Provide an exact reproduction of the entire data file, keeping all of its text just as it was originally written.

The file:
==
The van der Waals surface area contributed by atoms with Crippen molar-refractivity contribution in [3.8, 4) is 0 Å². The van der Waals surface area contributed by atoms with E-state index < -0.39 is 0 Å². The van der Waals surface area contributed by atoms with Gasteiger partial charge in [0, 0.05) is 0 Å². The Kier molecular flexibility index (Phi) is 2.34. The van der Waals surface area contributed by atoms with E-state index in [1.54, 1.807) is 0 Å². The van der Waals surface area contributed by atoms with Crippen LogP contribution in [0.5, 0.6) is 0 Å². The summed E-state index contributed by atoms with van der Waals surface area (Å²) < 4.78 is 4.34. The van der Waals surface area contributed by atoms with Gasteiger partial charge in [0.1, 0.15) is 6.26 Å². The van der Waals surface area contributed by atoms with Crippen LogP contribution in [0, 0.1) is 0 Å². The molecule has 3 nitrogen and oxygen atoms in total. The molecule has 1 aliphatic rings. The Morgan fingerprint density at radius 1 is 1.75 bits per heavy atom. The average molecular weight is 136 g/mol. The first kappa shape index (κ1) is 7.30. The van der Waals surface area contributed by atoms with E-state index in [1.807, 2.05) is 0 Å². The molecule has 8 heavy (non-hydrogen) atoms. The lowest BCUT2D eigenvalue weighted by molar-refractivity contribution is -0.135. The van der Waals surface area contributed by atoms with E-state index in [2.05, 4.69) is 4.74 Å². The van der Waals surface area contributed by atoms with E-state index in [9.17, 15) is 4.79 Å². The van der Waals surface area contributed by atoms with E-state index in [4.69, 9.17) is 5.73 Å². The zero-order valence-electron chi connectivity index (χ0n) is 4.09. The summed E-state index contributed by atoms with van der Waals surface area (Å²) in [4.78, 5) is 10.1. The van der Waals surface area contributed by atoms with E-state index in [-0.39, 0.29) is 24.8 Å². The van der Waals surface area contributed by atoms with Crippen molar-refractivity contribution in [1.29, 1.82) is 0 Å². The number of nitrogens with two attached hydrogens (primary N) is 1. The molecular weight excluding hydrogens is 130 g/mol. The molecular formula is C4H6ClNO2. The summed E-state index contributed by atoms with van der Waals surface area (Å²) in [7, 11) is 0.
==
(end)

The van der Waals surface area contributed by atoms with Crippen molar-refractivity contribution in [3.8, 4) is 0 Å². The van der Waals surface area contributed by atoms with E-state index < -0.39 is 0 Å². The van der Waals surface area contributed by atoms with Gasteiger partial charge in [0, 0.05) is 0 Å². The Kier molecular flexibility index (Phi) is 2.34. The van der Waals surface area contributed by atoms with E-state index in [1.54, 1.807) is 0 Å². The van der Waals surface area contributed by atoms with Crippen LogP contribution in [0.5, 0.6) is 0 Å². The summed E-state index contributed by atoms with van der Waals surface area (Å²) < 4.78 is 4.34. The van der Waals surface area contributed by atoms with Gasteiger partial charge in [0.1, 0.15) is 6.26 Å². The van der Waals surface area contributed by atoms with Crippen LogP contribution in [0, 0.1) is 0 Å². The molecule has 3 nitrogen and oxygen atoms in total. The molecule has 1 aliphatic rings. The Morgan fingerprint density at radius 1 is 1.75 bits per heavy atom. The average molecular weight is 136 g/mol. The first kappa shape index (κ1) is 7.30. The van der Waals surface area contributed by atoms with E-state index in [1.807, 2.05) is 0 Å². The molecule has 8 heavy (non-hydrogen) atoms. The lowest BCUT2D eigenvalue weighted by molar-refractivity contribution is -0.135. The van der Waals surface area contributed by atoms with E-state index in [2.05, 4.69) is 4.74 Å². The van der Waals surface area contributed by atoms with E-state index in [9.17, 15) is 4.79 Å². The van der Waals surface area contributed by atoms with E-state index in [4.69, 9.17) is 5.73 Å². The zero-order valence-electron chi connectivity index (χ0n) is 4.09. The summed E-state index contributed by atoms with van der Waals surface area (Å²) in [4.78, 5) is 10.1. The van der Waals surface area contributed by atoms with E-state index in [-0.39, 0.29) is 24.8 Å². The van der Waals surface area contributed by atoms with Crippen molar-refractivity contribution in [1.29, 1.82) is 0 Å². The number of nitrogens with two attached hydrogens (primary N) is 1. The molecular weight excluding hydrogens is 130 g/mol. The molecular formula is C4H6ClNO2. The summed E-state index contributed by atoms with van der Waals surface area (Å²) in [7, 11) is 0.